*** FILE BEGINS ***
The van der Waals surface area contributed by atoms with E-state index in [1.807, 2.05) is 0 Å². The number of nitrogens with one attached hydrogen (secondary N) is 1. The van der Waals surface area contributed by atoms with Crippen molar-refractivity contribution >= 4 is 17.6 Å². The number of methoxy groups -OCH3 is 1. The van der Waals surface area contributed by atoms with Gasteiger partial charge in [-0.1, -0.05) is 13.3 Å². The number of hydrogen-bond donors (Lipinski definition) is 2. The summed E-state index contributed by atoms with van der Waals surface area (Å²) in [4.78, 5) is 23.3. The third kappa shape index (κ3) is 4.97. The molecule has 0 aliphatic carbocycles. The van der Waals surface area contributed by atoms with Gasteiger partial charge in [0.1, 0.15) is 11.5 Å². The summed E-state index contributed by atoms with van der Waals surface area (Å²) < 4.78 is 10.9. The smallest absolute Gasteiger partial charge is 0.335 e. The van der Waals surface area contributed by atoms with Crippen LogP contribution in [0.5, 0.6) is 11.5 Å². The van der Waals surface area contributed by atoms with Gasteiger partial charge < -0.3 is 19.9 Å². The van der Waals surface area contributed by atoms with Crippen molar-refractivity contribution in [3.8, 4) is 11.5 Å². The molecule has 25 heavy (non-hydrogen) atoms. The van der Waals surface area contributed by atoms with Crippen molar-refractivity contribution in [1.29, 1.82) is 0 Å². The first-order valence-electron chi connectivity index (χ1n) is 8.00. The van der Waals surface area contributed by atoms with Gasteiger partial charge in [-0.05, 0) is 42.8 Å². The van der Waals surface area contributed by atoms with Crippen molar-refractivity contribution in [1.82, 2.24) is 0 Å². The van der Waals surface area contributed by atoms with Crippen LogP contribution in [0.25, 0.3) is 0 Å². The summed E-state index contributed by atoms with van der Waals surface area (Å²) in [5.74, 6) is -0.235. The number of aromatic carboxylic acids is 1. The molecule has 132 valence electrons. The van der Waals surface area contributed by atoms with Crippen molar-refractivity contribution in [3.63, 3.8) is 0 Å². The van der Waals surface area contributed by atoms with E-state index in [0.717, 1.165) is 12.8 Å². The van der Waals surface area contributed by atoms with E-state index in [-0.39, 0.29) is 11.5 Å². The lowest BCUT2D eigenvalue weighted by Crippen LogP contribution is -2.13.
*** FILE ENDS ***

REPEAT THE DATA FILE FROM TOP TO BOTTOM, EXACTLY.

The van der Waals surface area contributed by atoms with E-state index in [1.807, 2.05) is 0 Å². The number of nitrogens with one attached hydrogen (secondary N) is 1. The van der Waals surface area contributed by atoms with Crippen molar-refractivity contribution >= 4 is 17.6 Å². The number of methoxy groups -OCH3 is 1. The van der Waals surface area contributed by atoms with Gasteiger partial charge in [-0.1, -0.05) is 13.3 Å². The number of hydrogen-bond donors (Lipinski definition) is 2. The summed E-state index contributed by atoms with van der Waals surface area (Å²) in [4.78, 5) is 23.3. The third kappa shape index (κ3) is 4.97. The molecule has 0 aliphatic carbocycles. The van der Waals surface area contributed by atoms with Gasteiger partial charge in [0.1, 0.15) is 11.5 Å². The summed E-state index contributed by atoms with van der Waals surface area (Å²) < 4.78 is 10.9. The smallest absolute Gasteiger partial charge is 0.335 e. The van der Waals surface area contributed by atoms with Crippen LogP contribution in [0.5, 0.6) is 11.5 Å². The van der Waals surface area contributed by atoms with Gasteiger partial charge < -0.3 is 19.9 Å². The van der Waals surface area contributed by atoms with Crippen molar-refractivity contribution in [3.8, 4) is 11.5 Å². The molecule has 25 heavy (non-hydrogen) atoms. The van der Waals surface area contributed by atoms with Crippen molar-refractivity contribution in [1.29, 1.82) is 0 Å². The first-order valence-electron chi connectivity index (χ1n) is 8.00. The van der Waals surface area contributed by atoms with Gasteiger partial charge in [-0.05, 0) is 42.8 Å². The van der Waals surface area contributed by atoms with Crippen molar-refractivity contribution in [1.82, 2.24) is 0 Å². The van der Waals surface area contributed by atoms with Crippen LogP contribution in [0.25, 0.3) is 0 Å². The summed E-state index contributed by atoms with van der Waals surface area (Å²) in [5.74, 6) is -0.235. The number of aromatic carboxylic acids is 1. The molecule has 132 valence electrons. The van der Waals surface area contributed by atoms with Crippen molar-refractivity contribution in [3.63, 3.8) is 0 Å². The van der Waals surface area contributed by atoms with E-state index in [0.717, 1.165) is 12.8 Å². The van der Waals surface area contributed by atoms with E-state index in [-0.39, 0.29) is 11.5 Å². The lowest BCUT2D eigenvalue weighted by Crippen LogP contribution is -2.13.